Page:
Mood and Behavior Disorders in Children and Adolescents - Past, Present, and Future

Award Year:
Laura Hirshbein
Mental Health, Child Health, Adolescent Health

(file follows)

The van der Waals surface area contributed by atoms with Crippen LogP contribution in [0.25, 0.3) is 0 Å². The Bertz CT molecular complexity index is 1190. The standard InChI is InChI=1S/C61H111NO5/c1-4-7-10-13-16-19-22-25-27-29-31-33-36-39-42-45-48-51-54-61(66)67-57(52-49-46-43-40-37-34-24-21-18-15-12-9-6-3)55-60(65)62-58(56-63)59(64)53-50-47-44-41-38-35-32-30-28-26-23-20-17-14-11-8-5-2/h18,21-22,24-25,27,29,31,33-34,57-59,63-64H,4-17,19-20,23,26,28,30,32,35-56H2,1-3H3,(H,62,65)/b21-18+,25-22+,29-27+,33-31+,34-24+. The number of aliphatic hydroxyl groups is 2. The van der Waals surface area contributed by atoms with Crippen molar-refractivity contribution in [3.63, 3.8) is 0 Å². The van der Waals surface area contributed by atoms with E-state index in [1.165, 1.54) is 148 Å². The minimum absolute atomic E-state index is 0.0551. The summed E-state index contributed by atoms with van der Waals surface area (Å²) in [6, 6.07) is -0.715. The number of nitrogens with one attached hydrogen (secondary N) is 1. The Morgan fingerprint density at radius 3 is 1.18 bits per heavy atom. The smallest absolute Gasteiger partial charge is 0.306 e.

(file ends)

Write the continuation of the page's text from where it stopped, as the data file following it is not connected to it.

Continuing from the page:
Over the last decade, researchers and epidemiologists have reported extraordinarily high rates of mental illness among American children and adolescents. Though it would seem logical to focus policy interventions on access to care and dissemination of evidence-based practices, what if the prevalence data is based on problematic methods to diagnose mental illness? And what do we do if the evidence-based practice itself is deeply flawed? It is vital to have a valid framework on which to build future policy interventions. This project will critically analyze the basis and evolution of diagnostic categories in children, changes in treatment theories and practices, and different stakeholders' roles in expanding the scope of pediatric mental illness diagnoses. I will particularly examine clinical trials for medications in children and adolescents and the role of the pharmaceutical industry in the creation of diagnostic categories and treatment formulations. I will further outline strategic research blueprints to help guide future health policy. The current crisis in children's mental health does not lead to obvious action. Some advocate for early interventions in schools, aggressive outpatient treatment, and improved access to medications. Others question the validity of psychiatric diagnoses and advocate for limitations on the use of psychiatric medications in children. This project will reveal the gaps in knowledge about diagnoses and treatments. It will also outline future research projects, both small scale and community-based, that can address real needs of families and communities instead of just padding the pocketbooks of the pharmaceutical industry. This project will take three years to complete, and will result in the publication of scholarly articles, as well as a monograph, for policy makers, researchers, and clinicians.